Immunotherapies are quickly increasing survival rates for some of the deadliest cancers in the world.
A new study on immunotherapy Keytruda found that using the treatment, in combination with chemotherapy, dramatically increases the survival rates of patients with lung cancer. The study was published Monday in the New England Journal of Medicine.
Using the immunotherapy resulted in “significantly longer overall survival and progression-free survival than chemotherapy alone,” the study found. It’s a sign that checkpoint inhibitors like Keytruda, which unleash a patient’s immune system to fight cancer, are on their way to becoming first-line therapies for cancer.
The Phase 3 clinical trial followed more than 600 patients split into two groups: one that was given Keytruda with a standard chemotherapy treatment and a control group that only received the chemotherapy.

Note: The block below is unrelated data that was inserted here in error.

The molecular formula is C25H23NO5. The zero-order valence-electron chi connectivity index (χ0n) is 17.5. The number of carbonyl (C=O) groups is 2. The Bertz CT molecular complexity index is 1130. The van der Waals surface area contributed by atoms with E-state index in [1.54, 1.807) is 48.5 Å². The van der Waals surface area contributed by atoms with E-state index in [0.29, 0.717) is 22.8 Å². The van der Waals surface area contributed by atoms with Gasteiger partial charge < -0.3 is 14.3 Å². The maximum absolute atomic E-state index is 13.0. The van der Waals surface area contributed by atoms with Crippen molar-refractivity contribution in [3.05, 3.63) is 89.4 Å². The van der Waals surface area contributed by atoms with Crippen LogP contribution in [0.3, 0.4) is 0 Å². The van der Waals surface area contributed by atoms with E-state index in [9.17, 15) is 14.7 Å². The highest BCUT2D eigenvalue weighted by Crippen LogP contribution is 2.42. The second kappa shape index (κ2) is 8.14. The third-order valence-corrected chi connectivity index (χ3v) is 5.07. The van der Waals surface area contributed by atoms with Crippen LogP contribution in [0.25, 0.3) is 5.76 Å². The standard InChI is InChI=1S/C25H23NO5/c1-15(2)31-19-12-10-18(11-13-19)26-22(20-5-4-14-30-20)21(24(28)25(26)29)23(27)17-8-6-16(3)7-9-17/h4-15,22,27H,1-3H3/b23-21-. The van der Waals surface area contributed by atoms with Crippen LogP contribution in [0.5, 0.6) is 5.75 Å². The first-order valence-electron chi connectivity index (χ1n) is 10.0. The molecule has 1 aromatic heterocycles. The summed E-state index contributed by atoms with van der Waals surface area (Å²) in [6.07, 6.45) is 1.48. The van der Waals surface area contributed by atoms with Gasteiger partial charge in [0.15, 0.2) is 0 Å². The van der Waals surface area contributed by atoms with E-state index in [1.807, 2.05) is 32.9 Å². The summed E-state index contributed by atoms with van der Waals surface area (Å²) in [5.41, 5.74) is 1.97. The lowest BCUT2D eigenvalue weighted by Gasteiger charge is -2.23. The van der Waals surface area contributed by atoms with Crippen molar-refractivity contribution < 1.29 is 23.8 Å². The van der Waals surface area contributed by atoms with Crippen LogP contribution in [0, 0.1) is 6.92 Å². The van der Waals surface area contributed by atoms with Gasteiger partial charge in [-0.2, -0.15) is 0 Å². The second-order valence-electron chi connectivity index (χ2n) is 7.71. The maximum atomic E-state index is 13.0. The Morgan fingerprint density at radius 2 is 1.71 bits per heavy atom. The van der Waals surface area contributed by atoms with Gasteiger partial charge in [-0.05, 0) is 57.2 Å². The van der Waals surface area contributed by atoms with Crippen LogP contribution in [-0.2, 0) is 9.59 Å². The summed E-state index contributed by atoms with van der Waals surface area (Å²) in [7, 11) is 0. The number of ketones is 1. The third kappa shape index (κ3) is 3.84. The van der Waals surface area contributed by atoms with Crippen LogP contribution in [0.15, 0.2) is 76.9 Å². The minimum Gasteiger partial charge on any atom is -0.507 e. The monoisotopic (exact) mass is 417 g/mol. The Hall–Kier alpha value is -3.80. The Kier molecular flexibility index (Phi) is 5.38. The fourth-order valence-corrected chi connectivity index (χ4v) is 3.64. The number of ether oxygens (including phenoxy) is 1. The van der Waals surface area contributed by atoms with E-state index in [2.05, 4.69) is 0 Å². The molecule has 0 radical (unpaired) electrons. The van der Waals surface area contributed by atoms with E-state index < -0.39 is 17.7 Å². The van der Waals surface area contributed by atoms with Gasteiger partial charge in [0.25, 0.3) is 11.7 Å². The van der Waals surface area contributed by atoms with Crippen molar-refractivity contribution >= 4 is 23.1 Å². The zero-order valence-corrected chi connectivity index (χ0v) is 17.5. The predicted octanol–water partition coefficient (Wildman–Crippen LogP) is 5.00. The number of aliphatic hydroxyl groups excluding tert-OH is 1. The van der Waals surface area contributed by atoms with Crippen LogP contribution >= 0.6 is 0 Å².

The estimated survival rate after 12 months for those that just received chemotherapy was 49.4 percent — in other words, just under half of those patients survived for a year.
But the survival rate for patients that took Keytruda was dramatically higher: 69.2 percent. The result is yet another notch in the belt of immunotherapies that are quickly moving from research labs into clinics, with exciting results for many cancers.
Keytruda — developed by pharmaceutical giant Merck, which also funded the study — turns off cancer cell’s protective functions, letting the immune system recognize and attack the cells. Checkpoint inhibitors are one of two main types of immunotherapy.
The other, CAR T therapy, genetically reprograms a patient’s immune T-cells to find and destroy cancer. Several companies are developing CAR T therapies for blood cancers, including Seattle’s Juno Therapeutics, which announced in January that it will be acquired by Celgene for $9 billion.